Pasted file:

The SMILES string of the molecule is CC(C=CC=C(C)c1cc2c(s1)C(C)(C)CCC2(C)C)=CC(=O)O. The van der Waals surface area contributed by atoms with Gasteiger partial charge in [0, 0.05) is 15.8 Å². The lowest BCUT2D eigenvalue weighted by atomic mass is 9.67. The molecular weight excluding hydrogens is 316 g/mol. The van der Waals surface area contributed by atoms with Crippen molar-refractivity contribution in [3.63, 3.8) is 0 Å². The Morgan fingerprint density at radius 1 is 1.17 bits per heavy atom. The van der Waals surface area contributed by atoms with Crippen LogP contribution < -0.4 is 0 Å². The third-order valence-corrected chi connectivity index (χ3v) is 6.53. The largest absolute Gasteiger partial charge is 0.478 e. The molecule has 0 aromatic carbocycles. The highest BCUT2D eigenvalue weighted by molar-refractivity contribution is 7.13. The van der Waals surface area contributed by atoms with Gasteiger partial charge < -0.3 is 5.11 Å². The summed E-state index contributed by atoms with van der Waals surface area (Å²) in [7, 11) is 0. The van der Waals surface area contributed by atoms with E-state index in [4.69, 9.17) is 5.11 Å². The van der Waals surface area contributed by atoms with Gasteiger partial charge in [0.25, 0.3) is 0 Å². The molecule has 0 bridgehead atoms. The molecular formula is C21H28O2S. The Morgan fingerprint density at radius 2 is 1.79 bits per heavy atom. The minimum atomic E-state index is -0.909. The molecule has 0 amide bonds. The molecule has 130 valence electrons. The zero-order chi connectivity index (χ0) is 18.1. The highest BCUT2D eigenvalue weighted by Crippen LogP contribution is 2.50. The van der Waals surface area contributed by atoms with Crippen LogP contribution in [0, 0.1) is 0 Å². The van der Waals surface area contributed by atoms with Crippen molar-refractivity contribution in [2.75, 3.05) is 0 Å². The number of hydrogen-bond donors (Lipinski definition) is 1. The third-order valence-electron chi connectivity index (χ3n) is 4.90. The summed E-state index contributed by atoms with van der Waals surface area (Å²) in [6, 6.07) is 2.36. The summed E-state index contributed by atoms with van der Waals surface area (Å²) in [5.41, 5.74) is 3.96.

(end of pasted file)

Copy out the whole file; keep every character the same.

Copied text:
The SMILES string of the molecule is CC(C=CC=C(C)c1cc2c(s1)C(C)(C)CCC2(C)C)=CC(=O)O. The van der Waals surface area contributed by atoms with Gasteiger partial charge in [0, 0.05) is 15.8 Å². The lowest BCUT2D eigenvalue weighted by atomic mass is 9.67. The molecular weight excluding hydrogens is 316 g/mol. The van der Waals surface area contributed by atoms with Crippen molar-refractivity contribution in [3.63, 3.8) is 0 Å². The Morgan fingerprint density at radius 1 is 1.17 bits per heavy atom. The van der Waals surface area contributed by atoms with Crippen LogP contribution < -0.4 is 0 Å². The third-order valence-corrected chi connectivity index (χ3v) is 6.53. The largest absolute Gasteiger partial charge is 0.478 e. The molecule has 0 aromatic carbocycles. The highest BCUT2D eigenvalue weighted by molar-refractivity contribution is 7.13. The van der Waals surface area contributed by atoms with Gasteiger partial charge < -0.3 is 5.11 Å². The summed E-state index contributed by atoms with van der Waals surface area (Å²) in [7, 11) is 0. The van der Waals surface area contributed by atoms with E-state index in [4.69, 9.17) is 5.11 Å². The van der Waals surface area contributed by atoms with Gasteiger partial charge in [0.25, 0.3) is 0 Å². The molecule has 0 bridgehead atoms. The molecular formula is C21H28O2S. The Morgan fingerprint density at radius 2 is 1.79 bits per heavy atom. The minimum atomic E-state index is -0.909. The molecule has 0 amide bonds. The molecule has 130 valence electrons. The zero-order chi connectivity index (χ0) is 18.1. The highest BCUT2D eigenvalue weighted by Crippen LogP contribution is 2.50. The van der Waals surface area contributed by atoms with Crippen LogP contribution in [0, 0.1) is 0 Å². The van der Waals surface area contributed by atoms with Crippen molar-refractivity contribution in [2.75, 3.05) is 0 Å². The number of hydrogen-bond donors (Lipinski definition) is 1. The third-order valence-electron chi connectivity index (χ3n) is 4.90. The summed E-state index contributed by atoms with van der Waals surface area (Å²) in [6, 6.07) is 2.36. The summed E-state index contributed by atoms with van der Waals surface area (Å²) in [5.41, 5.74) is 3.96.